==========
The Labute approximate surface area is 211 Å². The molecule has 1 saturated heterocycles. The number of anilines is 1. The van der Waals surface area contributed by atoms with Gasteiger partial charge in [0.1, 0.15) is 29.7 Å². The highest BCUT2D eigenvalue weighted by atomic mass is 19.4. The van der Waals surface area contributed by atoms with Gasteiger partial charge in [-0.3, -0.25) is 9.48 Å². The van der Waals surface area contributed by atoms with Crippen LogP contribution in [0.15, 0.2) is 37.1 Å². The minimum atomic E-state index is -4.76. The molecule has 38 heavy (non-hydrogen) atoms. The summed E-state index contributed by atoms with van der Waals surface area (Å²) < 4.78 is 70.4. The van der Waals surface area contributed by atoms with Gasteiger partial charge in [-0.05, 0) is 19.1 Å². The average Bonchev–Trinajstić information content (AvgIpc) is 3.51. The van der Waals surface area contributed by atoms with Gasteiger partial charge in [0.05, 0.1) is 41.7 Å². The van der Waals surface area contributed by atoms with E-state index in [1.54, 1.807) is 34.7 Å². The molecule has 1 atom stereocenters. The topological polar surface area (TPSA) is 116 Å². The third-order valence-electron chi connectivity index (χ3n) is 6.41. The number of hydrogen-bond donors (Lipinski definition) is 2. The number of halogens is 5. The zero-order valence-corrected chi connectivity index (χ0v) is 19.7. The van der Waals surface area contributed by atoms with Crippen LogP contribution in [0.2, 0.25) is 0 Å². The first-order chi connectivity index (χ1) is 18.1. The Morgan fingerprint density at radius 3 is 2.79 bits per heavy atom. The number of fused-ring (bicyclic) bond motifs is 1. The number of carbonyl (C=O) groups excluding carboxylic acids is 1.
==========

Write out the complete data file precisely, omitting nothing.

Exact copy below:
The Labute approximate surface area is 211 Å². The molecule has 1 saturated heterocycles. The number of anilines is 1. The van der Waals surface area contributed by atoms with Gasteiger partial charge in [0.1, 0.15) is 29.7 Å². The highest BCUT2D eigenvalue weighted by atomic mass is 19.4. The van der Waals surface area contributed by atoms with Gasteiger partial charge in [-0.3, -0.25) is 9.48 Å². The van der Waals surface area contributed by atoms with Crippen LogP contribution in [0.15, 0.2) is 37.1 Å². The minimum atomic E-state index is -4.76. The molecule has 38 heavy (non-hydrogen) atoms. The summed E-state index contributed by atoms with van der Waals surface area (Å²) < 4.78 is 70.4. The van der Waals surface area contributed by atoms with Gasteiger partial charge in [-0.05, 0) is 19.1 Å². The average Bonchev–Trinajstić information content (AvgIpc) is 3.51. The van der Waals surface area contributed by atoms with Gasteiger partial charge in [0.05, 0.1) is 41.7 Å². The van der Waals surface area contributed by atoms with E-state index in [1.54, 1.807) is 34.7 Å². The molecule has 1 atom stereocenters. The topological polar surface area (TPSA) is 116 Å². The third-order valence-electron chi connectivity index (χ3n) is 6.41. The number of hydrogen-bond donors (Lipinski definition) is 2. The number of halogens is 5. The zero-order valence-corrected chi connectivity index (χ0v) is 19.7. The van der Waals surface area contributed by atoms with Crippen LogP contribution in [0.2, 0.25) is 0 Å². The first-order chi connectivity index (χ1) is 18.1. The Morgan fingerprint density at radius 3 is 2.79 bits per heavy atom. The number of fused-ring (bicyclic) bond motifs is 1. The number of carbonyl (C=O) groups excluding carboxylic acids is 1.